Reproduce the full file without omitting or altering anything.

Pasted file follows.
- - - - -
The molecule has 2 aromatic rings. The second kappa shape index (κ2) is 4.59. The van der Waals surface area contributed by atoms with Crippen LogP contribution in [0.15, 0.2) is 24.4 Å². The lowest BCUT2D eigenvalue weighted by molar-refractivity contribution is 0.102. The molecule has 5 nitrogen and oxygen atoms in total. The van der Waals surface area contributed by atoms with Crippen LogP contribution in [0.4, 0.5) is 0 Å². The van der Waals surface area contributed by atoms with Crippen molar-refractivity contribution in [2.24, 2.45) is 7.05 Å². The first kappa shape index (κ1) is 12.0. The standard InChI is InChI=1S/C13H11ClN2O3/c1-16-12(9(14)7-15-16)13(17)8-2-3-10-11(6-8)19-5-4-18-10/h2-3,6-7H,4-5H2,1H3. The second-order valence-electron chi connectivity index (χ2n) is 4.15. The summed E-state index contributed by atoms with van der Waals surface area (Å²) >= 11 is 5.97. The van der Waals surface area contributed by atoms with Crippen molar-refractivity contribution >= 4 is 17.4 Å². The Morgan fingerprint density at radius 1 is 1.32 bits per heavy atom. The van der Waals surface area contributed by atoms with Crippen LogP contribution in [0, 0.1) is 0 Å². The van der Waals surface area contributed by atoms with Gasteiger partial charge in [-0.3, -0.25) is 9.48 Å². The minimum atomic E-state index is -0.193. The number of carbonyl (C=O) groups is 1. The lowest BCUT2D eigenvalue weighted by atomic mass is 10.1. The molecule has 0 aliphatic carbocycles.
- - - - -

The molecule has 2 aromatic rings. The second kappa shape index (κ2) is 4.59. The van der Waals surface area contributed by atoms with Crippen LogP contribution in [0.15, 0.2) is 24.4 Å². The lowest BCUT2D eigenvalue weighted by molar-refractivity contribution is 0.102. The molecule has 5 nitrogen and oxygen atoms in total. The van der Waals surface area contributed by atoms with Crippen LogP contribution in [0.4, 0.5) is 0 Å². The van der Waals surface area contributed by atoms with Crippen molar-refractivity contribution in [2.24, 2.45) is 7.05 Å². The first kappa shape index (κ1) is 12.0. The standard InChI is InChI=1S/C13H11ClN2O3/c1-16-12(9(14)7-15-16)13(17)8-2-3-10-11(6-8)19-5-4-18-10/h2-3,6-7H,4-5H2,1H3. The second-order valence-electron chi connectivity index (χ2n) is 4.15. The summed E-state index contributed by atoms with van der Waals surface area (Å²) >= 11 is 5.97. The van der Waals surface area contributed by atoms with Crippen molar-refractivity contribution >= 4 is 17.4 Å². The Morgan fingerprint density at radius 1 is 1.32 bits per heavy atom. The van der Waals surface area contributed by atoms with Crippen LogP contribution in [0, 0.1) is 0 Å². The van der Waals surface area contributed by atoms with Gasteiger partial charge in [-0.3, -0.25) is 9.48 Å². The minimum atomic E-state index is -0.193. The number of carbonyl (C=O) groups is 1. The lowest BCUT2D eigenvalue weighted by atomic mass is 10.1. The molecule has 0 aliphatic carbocycles.